School districts in high poverty areas are finding that having an extended school day expands the horizons for low-income students.
Recently, students at Sanders Clyde Creative Arts School learned how to work a shaved ice machine as part of starting their mini business. Down the hall, students joyfully pounded a beat on African drums. Outside, students gathered round a small skiff, planning how to finish building the boat.
In a class for four year olds, children played a game correlating sounds made by letters of the alphabet with the sign language hand symbol.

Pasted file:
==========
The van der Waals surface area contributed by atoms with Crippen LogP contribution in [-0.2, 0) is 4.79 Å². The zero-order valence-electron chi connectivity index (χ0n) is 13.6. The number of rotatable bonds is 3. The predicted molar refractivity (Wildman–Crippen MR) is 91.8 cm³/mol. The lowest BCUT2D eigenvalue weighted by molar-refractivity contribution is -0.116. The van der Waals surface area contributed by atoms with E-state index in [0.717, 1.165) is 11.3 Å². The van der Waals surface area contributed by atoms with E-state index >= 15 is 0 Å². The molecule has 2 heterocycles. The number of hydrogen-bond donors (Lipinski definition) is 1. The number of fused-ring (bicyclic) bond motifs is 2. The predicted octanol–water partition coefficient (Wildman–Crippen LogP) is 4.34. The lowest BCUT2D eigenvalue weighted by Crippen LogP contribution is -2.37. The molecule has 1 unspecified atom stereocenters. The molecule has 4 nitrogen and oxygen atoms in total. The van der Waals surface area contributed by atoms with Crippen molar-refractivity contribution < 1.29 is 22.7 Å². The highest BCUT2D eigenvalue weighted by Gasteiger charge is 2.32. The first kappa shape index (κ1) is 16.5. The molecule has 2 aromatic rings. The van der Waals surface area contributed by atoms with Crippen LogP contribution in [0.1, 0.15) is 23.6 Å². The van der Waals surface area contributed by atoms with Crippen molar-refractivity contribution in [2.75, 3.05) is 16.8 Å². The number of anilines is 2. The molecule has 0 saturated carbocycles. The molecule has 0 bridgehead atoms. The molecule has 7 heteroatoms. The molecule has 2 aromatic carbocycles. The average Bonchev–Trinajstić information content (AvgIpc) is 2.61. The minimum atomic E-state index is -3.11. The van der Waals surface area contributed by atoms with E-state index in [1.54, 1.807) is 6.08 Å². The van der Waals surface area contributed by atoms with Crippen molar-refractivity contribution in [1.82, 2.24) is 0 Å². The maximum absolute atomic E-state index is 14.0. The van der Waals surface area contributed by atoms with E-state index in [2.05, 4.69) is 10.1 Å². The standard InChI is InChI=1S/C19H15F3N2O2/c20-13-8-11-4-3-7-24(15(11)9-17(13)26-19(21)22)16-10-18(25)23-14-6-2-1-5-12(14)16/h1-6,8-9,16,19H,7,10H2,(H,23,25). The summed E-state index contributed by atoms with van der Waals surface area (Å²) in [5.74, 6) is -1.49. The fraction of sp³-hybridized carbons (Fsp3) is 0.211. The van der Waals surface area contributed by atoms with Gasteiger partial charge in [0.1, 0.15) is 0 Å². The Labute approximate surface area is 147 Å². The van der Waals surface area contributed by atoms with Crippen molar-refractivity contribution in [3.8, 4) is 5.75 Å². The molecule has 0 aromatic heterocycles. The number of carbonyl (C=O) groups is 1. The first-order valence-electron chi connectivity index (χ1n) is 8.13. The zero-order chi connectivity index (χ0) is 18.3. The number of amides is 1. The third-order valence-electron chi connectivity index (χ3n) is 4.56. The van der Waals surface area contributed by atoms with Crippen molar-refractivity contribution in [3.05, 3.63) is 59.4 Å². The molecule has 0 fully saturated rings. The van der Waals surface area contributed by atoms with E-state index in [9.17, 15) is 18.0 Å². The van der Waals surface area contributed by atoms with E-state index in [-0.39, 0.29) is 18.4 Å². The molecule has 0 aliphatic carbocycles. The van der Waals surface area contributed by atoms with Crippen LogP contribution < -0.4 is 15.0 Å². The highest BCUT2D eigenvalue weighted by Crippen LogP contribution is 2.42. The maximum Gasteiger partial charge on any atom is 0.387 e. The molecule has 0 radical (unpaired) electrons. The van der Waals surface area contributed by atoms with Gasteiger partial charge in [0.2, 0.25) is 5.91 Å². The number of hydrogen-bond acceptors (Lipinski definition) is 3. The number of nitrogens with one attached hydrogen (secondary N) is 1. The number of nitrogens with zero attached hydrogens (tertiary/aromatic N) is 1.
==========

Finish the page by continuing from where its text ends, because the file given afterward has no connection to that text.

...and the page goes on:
These are just some of the opportunities students in Charleston’s high poverty areas are getting with an extended day program. The extended day at Sanders Clyde is run by the school district, in partnership with the nonprofit Charleston Promise Neighborhood. The school day has been extended by 2 1/2 hours a day.